Simran, The Daily Diligence
All who are reading this have minds that are much the same, beyond our control. Even for disciples, the empire of our mind can be a confusion of conflicting thoughts and feelings, hopes and fears, a witch’s brew of dark and light that in one instant can lift us to the heights of quiet nobility, and in the next, crash us into the depths of pettiness and ill-humour.
The great irony of our situation is that we are not smart enough to win the struggle with our mind. We are not strong enough. We can’t analyze our way back to the Lord any more than we can overcome the desires of our mind with our good intentions and resolute willpower.
Yet the saints challenge us to take up the war with our mind, knowing full well that by ourselves we cannot win. And they tell us as much. They tell us that it is impossible to unravel the mysteries of the Lord, to find his essence through our intellect and our learning.
Neither can we win the war through even the most forceful exertion of our will. Various saints have said that they would never believe anyone who claimed to have subdued their mind, were they a sadhu or sinner. We know from our own experiences that the more we suppress the mind the more it revolts.
We can adopt all kinds of physical and mental disciplines of all degrees of difficulty to try and bully the mind into obedience. But for most of us, nothing works for very long – our mind still continues to bounce from one desire to another, endlessly free-falling at the end of a bungee cord.
What a dilemma! The mind, which is our great friend in so many ways, is also our biggest enemy. We couldn’t exist in this creation without the mind and its ability to sort through the billions of pieces of data streaming through the senses every second. So what are we to do? How can we use and appreciate the mind without being a slave to its habits? Living saints who come to this creation to collect souls have the solution. They know from experience and report to us that to disengage our mind from the world’s illusions, we must offer our mind the taste of something that is sweeter and eternally more satisfying than the paltry trinkets of the physical plane.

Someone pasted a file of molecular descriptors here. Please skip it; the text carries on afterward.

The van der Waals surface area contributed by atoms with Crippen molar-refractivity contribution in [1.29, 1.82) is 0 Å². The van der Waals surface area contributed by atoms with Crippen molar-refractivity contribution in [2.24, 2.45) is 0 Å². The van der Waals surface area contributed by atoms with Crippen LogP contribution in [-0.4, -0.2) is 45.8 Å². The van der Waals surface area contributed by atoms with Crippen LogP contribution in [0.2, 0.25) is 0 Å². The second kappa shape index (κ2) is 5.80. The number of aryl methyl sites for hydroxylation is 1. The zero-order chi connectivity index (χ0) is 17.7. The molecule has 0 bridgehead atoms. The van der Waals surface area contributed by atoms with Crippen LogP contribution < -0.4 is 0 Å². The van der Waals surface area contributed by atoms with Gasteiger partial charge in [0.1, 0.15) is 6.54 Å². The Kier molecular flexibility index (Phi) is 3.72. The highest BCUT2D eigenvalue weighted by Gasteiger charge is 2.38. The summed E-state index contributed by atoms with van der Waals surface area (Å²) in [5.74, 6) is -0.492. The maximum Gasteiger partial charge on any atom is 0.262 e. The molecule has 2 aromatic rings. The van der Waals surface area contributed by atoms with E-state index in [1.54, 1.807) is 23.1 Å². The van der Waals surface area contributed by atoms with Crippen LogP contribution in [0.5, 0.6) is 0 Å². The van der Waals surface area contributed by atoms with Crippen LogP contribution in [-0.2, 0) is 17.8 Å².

That something which can steady our mind and keep it as a friend while minimizing it as an enemy is the primal music of the Lord, the Shabd. It is described by the saints as so sweet and so transcendent that, on tasting it, our mind becomes completely satisfied and calm.
To attain that Shabd, the saints teach us the practice of simran, remembrance of the Lord through repetition. The power of the five names comes from the power of the giver of the names – our living Master, a Sant Satguru. The names are charged with his spiritual power and bear his authority.
It is repetition of the holy names that is at the core of our search for the inner sound. While the Shabd is the ultimate power that captivates our mind and carries us home, it is our daily attention to simran that prepares us to become attentive to that sweet melody. Shabd purifies us and burns away our layers of stored-up karmas.
Our spiritual journey is a magical mixing together of our daily labour and the Master’s irrepressible love and grace. Although the saints don’t tell us the proportions of the ingredients in this mystical recipe – how much is our effort, how much is our Master – we do know that without his compassion and grace, we go nowhere. But despite how vital the Master’s role is in our quest, our labour in simran is absolutely necessary. Meditation is the work we do that pleases him the most. It is our day-in and day-out efforts at devotion that attract Master’s grace.
As fortunate as disciples of a living saint are, the reality of our spiritual quest can be very different from what we hoped and expected. Not long after we begin our meditation practice we can be taken aback by the continuing dryness of the time we spend in inner darkness. We may find it desolate – no perceptible inward and upward movement, certainly nothing tantalizing to capture our wayward mind, not even anything that feels like the cleansing and scrubbing away of karmas.